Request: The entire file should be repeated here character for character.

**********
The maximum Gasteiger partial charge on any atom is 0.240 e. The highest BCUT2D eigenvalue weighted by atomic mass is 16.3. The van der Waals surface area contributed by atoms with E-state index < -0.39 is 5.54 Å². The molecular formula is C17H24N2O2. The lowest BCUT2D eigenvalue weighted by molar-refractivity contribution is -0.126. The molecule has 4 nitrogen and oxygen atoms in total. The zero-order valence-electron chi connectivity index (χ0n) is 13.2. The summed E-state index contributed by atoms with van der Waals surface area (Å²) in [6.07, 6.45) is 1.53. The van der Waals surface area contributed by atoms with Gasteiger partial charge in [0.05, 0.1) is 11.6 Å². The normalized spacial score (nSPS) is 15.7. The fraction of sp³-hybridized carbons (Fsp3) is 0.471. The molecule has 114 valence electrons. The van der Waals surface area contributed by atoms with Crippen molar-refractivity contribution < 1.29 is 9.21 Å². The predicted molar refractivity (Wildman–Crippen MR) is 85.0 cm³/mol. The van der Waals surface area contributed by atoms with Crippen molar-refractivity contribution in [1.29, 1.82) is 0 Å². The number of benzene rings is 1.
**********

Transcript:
The maximum Gasteiger partial charge on any atom is 0.240 e. The highest BCUT2D eigenvalue weighted by atomic mass is 16.3. The van der Waals surface area contributed by atoms with E-state index < -0.39 is 5.54 Å². The molecular formula is C17H24N2O2. The lowest BCUT2D eigenvalue weighted by molar-refractivity contribution is -0.126. The molecule has 4 nitrogen and oxygen atoms in total. The zero-order valence-electron chi connectivity index (χ0n) is 13.2. The summed E-state index contributed by atoms with van der Waals surface area (Å²) in [6.07, 6.45) is 1.53. The van der Waals surface area contributed by atoms with Gasteiger partial charge in [0.05, 0.1) is 11.6 Å². The normalized spacial score (nSPS) is 15.7. The fraction of sp³-hybridized carbons (Fsp3) is 0.471. The molecule has 114 valence electrons. The van der Waals surface area contributed by atoms with Crippen molar-refractivity contribution < 1.29 is 9.21 Å². The predicted molar refractivity (Wildman–Crippen MR) is 85.0 cm³/mol. The van der Waals surface area contributed by atoms with Crippen molar-refractivity contribution in [1.29, 1.82) is 0 Å². The number of benzene rings is 1.